This is not a retrospective, we are told, entering German photographer Wolfgang Tillmans’ giant solo exhibition at Tate Modern, open to the public from tomorrow. The poster for the show – a blown-up pink and orange photograph of pulled-apart crab – is a salty taste of the fleshy images inside, splayed across 14 rooms.
“His photographs of individuals and groups are underpinned by his conviction that we are all vulnerable, and that our well-being depends upon knowing that we are not alone in the world”, read the notes in room six. Though there are expansive, beautiful photographs of nature – in particular, wavy seas – and lots of still-life works depicting everyday objects like cars or asparagus and an office desk covered in cigarettes and post-it notes, it’s Tillmans’ social documentary photography that sets him apart. Because he’s not yet 50 years old, his depiction of youth culture, club culture, masculinity, sexuality and style still feels really relevant today. From two men wearing camo jackets, caps and Reebok classics lying on a grassy bank smoking and having a good time, to a teenage boy standing on Old Street roundabout wearing Nike Air Max and looking at his phone, to album cover outtakes for Frank Ocean's “Blonde”, it’s a snapshot of our time.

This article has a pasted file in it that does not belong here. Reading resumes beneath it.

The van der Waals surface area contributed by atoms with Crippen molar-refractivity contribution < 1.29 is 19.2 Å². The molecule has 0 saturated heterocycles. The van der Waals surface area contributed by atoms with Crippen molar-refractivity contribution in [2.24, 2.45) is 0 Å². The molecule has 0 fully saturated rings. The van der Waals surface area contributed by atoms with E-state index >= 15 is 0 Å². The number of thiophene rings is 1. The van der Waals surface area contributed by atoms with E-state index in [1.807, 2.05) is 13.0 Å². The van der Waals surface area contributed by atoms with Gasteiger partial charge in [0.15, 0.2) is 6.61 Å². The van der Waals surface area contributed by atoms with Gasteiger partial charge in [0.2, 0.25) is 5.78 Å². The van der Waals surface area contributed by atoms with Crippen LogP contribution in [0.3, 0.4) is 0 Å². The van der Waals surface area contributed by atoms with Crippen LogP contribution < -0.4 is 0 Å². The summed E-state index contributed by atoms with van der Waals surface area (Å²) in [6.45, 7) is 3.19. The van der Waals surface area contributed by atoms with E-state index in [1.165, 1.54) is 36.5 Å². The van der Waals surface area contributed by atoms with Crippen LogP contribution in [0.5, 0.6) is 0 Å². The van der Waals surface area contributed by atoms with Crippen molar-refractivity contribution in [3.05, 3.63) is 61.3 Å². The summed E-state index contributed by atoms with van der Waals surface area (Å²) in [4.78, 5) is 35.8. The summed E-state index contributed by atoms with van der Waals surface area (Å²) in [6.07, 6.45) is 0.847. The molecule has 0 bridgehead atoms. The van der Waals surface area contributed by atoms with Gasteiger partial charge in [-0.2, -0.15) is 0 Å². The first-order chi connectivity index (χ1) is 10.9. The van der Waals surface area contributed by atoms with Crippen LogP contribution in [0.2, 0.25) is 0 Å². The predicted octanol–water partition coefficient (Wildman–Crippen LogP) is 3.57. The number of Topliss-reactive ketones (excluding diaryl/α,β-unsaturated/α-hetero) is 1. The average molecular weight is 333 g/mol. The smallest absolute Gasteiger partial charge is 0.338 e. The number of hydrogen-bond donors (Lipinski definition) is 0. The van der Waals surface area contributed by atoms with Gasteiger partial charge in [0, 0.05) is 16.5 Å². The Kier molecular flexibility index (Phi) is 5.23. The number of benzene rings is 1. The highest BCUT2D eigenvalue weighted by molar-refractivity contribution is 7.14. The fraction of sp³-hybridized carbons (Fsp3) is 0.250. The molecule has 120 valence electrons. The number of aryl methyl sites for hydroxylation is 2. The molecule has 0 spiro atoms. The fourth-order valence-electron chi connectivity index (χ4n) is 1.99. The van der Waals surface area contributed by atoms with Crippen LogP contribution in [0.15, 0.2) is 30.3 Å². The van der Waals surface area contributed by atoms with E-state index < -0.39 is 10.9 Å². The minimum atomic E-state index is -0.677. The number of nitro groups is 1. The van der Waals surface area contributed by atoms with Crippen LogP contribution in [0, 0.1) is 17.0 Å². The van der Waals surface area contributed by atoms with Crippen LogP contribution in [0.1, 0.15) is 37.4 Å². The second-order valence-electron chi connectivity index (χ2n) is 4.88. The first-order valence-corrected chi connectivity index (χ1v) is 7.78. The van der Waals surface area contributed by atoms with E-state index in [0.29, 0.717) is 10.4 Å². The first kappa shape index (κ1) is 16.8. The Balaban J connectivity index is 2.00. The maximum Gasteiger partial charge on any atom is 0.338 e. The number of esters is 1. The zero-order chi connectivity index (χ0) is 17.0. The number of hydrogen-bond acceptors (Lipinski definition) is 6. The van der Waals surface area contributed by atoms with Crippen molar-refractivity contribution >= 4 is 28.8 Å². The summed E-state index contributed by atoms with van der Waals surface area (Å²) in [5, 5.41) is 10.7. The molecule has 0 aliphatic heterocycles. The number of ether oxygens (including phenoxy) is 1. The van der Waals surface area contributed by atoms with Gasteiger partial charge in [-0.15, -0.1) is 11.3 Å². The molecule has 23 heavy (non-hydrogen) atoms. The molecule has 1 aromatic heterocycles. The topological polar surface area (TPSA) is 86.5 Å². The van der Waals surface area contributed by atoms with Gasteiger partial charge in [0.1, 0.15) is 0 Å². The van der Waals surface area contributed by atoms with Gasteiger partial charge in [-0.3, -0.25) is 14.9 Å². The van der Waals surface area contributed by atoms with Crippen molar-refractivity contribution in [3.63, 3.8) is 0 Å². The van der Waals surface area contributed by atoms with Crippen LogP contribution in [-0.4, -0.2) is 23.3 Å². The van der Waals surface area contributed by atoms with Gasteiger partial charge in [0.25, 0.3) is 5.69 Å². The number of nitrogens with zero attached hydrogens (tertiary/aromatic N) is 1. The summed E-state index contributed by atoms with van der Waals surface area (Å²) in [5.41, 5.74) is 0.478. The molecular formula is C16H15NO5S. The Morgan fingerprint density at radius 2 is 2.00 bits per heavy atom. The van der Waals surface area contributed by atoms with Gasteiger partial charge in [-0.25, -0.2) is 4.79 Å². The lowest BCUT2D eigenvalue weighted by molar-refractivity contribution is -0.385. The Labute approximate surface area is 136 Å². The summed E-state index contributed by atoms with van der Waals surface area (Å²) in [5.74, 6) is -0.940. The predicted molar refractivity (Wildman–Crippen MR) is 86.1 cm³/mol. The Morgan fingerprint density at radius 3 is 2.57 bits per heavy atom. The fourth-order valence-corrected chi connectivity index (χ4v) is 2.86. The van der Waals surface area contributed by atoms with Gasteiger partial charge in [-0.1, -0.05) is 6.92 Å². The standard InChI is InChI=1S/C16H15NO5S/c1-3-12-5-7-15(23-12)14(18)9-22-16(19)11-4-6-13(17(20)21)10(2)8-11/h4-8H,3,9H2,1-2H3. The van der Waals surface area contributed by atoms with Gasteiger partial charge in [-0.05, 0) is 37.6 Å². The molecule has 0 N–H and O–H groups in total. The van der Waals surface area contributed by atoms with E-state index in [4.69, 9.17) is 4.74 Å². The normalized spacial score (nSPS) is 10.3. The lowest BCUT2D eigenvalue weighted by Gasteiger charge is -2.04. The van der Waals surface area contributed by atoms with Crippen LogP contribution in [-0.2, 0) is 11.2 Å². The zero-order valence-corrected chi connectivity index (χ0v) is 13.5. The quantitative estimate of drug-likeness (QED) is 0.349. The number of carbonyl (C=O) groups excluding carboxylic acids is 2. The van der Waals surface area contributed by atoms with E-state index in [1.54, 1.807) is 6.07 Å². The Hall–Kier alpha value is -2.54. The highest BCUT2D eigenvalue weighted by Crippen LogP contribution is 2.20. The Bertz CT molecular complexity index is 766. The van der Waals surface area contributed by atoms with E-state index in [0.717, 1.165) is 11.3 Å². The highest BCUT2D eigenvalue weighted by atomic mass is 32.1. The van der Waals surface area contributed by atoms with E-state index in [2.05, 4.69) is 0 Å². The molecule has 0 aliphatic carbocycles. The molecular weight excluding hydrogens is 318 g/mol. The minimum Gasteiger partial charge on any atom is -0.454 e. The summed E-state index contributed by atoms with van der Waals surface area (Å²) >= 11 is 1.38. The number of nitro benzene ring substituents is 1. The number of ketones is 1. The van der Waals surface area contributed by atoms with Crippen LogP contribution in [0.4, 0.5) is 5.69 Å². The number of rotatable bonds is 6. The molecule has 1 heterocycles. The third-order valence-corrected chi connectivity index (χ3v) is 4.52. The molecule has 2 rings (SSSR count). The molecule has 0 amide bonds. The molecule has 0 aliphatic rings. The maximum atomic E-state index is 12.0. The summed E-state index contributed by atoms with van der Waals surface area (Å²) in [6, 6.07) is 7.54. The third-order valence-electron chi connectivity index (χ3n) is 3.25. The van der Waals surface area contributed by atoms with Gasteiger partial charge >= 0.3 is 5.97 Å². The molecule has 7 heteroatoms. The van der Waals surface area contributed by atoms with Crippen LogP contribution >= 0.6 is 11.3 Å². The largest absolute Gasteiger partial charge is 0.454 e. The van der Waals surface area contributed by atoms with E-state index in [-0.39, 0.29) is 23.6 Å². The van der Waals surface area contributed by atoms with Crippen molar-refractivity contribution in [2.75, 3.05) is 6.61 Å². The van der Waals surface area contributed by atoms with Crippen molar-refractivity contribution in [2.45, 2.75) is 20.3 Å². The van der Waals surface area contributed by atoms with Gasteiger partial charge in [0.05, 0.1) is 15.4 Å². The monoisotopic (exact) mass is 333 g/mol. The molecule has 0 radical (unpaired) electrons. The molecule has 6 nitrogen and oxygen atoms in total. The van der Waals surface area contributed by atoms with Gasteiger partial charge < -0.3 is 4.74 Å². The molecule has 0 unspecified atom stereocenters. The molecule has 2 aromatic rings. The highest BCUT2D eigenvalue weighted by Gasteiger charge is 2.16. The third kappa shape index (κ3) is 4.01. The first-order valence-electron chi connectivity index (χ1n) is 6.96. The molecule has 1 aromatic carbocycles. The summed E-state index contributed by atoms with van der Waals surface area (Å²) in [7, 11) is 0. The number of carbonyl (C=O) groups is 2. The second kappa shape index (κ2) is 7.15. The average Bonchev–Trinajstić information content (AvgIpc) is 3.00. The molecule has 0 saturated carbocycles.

Tillmans has also used the platform responsibly, presenting the social conscience of this generation alongside its social behaviours. The political narrative starts with Tony Blair’s New Labour posters reading “new life for Britain” – which in retrospect sound so conservative – and moves on to political theory printed out on A4 paper about how it’s scientifically easier to convince someone that Einstein wasn’t a good physicist than it is to change their mind about immigration. In later rooms, the anti-Brexit posters “Say you’re in if you’re in” are displayed alongside photographs of airport signs reading “Rest of world passports” and heartfelt statements about inclusivity and freedom. Tillmans’ cover shoot for the special photo edition of The Big Issue also features, and in the last room, there’s a touching portrait of a very normal-looking man wearing a T-shirt that says “Don’t look down on anybody… Unless you are helping them up”.
From fashion photographs to social documentary, to travel, to fine art, to still life, the exhibition is vast and varied enough to challenge the most unintentional Tate visitors, as well as being a complete and total thrill for hardcore Tillmans fans.
Wolfgang Tillmans 2017 runs from 15th February to 11th June at Tate Modern.